Speaking to FoodNavigator-USA ahead of the Supply Side West trade show, where AIDP is launching proteins from hemp and sacha inchi, director of protein and branded ingredient sales Alan Rillorta said food manufacturers are keen to experiment with new non-GMO, vegan proteins, which are typically used in combination with more established proteins to balance out flavor, texture, and amino acid profiles.
Adding hemp or sacha inchi to your ingredients deck can also help you build a more appealing story around your brands, just as adding chia and quinoa can give products a more premium, 'foodie' vibe, he added.
“What’s exciting is that they are both ancient and modern, in the sense that they have been around for years, but are still new to many US consumers, and R&D teams.
“Sacha inchi is often referred to as the Inca nut or Inca peanut, as it was consumed by the Incas, while hemp was a big cash crop in the US until its association with marijuana caused it to fade, but it’s really staging a comeback now.”
And when it comes to sustainability, which is becoming more important to manufacturers as proteins are often pitched against each other when it comes to their environmental impact, hemp tends to come out very well, as its cultivation requires few “pesticides, herbicides or petrochemical fertilizers”, he claimed.
Industrial hemp is not the same as marijuana, and it won’t get you high
For those unsure about its legal status, meanwhile, industrial hemp – a safe and legal food ingredient permitted in the US market - is not the same as marijuana, and it won’t get you high, he stressed.
However, this is a topic many potential customers are still confused about, he added.
"The problem is that hemp comes from Cannabis sativa, [the same plant species as marijuana], but contains little to no THC [the psychoactive ingredient in marijuana that delivers the ‘high’]."
However, while it is legal to sell and consume foods and beverages containing hemp seeds in the US (the world's largest consumer of hemp products), the US is the only major industrialized country that largely outlaws domestic hemp production, so it is typically sourced from Canada, Asia or the Middle East, said Rillorta.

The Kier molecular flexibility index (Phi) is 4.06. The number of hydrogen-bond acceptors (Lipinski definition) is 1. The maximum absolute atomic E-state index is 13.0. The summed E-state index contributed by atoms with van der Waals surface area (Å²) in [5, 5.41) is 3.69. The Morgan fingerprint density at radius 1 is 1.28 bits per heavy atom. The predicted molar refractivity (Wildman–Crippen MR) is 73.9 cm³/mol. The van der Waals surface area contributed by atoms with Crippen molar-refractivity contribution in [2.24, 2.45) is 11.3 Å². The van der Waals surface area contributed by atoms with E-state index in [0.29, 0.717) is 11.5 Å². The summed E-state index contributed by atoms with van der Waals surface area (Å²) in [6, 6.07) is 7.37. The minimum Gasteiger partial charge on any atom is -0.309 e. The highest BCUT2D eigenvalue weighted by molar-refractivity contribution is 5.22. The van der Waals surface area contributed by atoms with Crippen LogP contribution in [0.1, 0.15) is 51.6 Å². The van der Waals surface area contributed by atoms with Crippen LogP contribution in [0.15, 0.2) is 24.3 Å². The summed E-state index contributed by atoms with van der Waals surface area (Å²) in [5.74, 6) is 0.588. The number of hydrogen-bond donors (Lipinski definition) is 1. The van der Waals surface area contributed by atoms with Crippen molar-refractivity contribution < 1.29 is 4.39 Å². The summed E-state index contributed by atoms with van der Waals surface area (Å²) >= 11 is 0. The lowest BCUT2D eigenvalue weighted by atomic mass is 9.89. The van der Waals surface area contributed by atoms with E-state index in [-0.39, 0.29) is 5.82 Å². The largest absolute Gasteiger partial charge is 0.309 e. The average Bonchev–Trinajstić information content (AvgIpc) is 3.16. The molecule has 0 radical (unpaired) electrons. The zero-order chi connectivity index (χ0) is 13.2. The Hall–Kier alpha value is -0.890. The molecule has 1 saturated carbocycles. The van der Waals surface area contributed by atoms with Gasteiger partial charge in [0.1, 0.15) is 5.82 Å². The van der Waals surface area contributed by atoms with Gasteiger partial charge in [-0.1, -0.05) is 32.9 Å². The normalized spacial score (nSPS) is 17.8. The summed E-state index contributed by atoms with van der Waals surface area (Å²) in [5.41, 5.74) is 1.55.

“We get ours [AIDP has a 70% hemp protein concentrate] from China, but I think everyone is hoping that the laws change in the US."
As for its nutritional profile, hemp protein - which he says has most potential in bars, ready to drink beverages and ready to mix protein powders – is high in arginine, which sports enthusiasts like as it is a vasodilator (arginine is a precursor to nitric oxide, which helps expand blood vessels and decrease blood pressure).
While it is low in lysine, it works well in combination with other proteins higher in lysine such as pea, he said.
Sacha inchi protein, meanwhile, is starting to creep into some US foods and beverages (the Label Insight database features 62 products containing Sacha Inchi in some form), although Americans are less familiar with it than they are with hemp, said Rillorta.
“What’s interesting about sacha inchi [AIDP has a 60% protein concentrate] is that it has a PDCAAS (Protein Digestibility Corrected Amino Acid Score) of 0.87,” (To place this in context, whey has a score of 1.0, the highest scores, while soy protein concentrate is around 0.97 to 0.99, pea is around 0.7 and rice around 0.5).
‘Silkier’ pea proteins
AIDP is also launching new hydrolyzed wheat proteins and ‘extra smooth’ versions of its rice and pea proteins. RisaPro XS and PeasiPro XS, which Rillorta said boast a "silkier" texture designed for improved taste and mouth feel, particularly in beverages, ready-to-drink applications, and high protein content powder shakes.